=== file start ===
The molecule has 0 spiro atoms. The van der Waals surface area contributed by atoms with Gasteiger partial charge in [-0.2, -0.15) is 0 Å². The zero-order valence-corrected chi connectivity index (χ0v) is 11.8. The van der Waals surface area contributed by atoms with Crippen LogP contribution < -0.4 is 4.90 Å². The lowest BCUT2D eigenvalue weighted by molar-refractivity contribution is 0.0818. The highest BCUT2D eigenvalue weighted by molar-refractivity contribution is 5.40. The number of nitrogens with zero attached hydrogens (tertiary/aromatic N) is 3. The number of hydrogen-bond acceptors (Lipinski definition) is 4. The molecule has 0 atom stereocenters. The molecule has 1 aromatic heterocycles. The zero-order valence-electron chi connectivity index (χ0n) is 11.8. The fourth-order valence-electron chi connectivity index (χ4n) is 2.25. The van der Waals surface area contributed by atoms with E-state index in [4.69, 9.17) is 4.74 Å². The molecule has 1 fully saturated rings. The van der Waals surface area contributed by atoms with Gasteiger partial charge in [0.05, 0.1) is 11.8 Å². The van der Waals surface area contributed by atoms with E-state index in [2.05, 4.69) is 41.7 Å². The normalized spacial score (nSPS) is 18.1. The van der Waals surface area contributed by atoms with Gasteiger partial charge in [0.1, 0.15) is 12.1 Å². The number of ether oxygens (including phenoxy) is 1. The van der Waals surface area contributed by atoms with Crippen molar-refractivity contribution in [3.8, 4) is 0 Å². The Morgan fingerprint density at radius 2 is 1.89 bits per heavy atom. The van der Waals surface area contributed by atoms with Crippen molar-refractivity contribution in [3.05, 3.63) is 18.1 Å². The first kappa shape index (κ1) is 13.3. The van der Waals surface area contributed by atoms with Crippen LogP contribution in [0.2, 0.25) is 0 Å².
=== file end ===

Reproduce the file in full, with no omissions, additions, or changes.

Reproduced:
The molecule has 0 spiro atoms. The van der Waals surface area contributed by atoms with Gasteiger partial charge in [-0.2, -0.15) is 0 Å². The zero-order valence-corrected chi connectivity index (χ0v) is 11.8. The van der Waals surface area contributed by atoms with Crippen LogP contribution < -0.4 is 4.90 Å². The lowest BCUT2D eigenvalue weighted by molar-refractivity contribution is 0.0818. The highest BCUT2D eigenvalue weighted by molar-refractivity contribution is 5.40. The number of nitrogens with zero attached hydrogens (tertiary/aromatic N) is 3. The number of hydrogen-bond acceptors (Lipinski definition) is 4. The molecule has 0 atom stereocenters. The molecule has 1 aromatic heterocycles. The zero-order valence-electron chi connectivity index (χ0n) is 11.8. The fourth-order valence-electron chi connectivity index (χ4n) is 2.25. The van der Waals surface area contributed by atoms with E-state index in [4.69, 9.17) is 4.74 Å². The molecule has 1 fully saturated rings. The van der Waals surface area contributed by atoms with Gasteiger partial charge in [0.05, 0.1) is 11.8 Å². The van der Waals surface area contributed by atoms with E-state index in [2.05, 4.69) is 41.7 Å². The normalized spacial score (nSPS) is 18.1. The van der Waals surface area contributed by atoms with Gasteiger partial charge in [0.1, 0.15) is 12.1 Å². The number of ether oxygens (including phenoxy) is 1. The van der Waals surface area contributed by atoms with Crippen molar-refractivity contribution in [3.8, 4) is 0 Å². The Morgan fingerprint density at radius 2 is 1.89 bits per heavy atom. The van der Waals surface area contributed by atoms with Crippen molar-refractivity contribution in [3.05, 3.63) is 18.1 Å². The first kappa shape index (κ1) is 13.3. The van der Waals surface area contributed by atoms with Crippen LogP contribution in [0.2, 0.25) is 0 Å².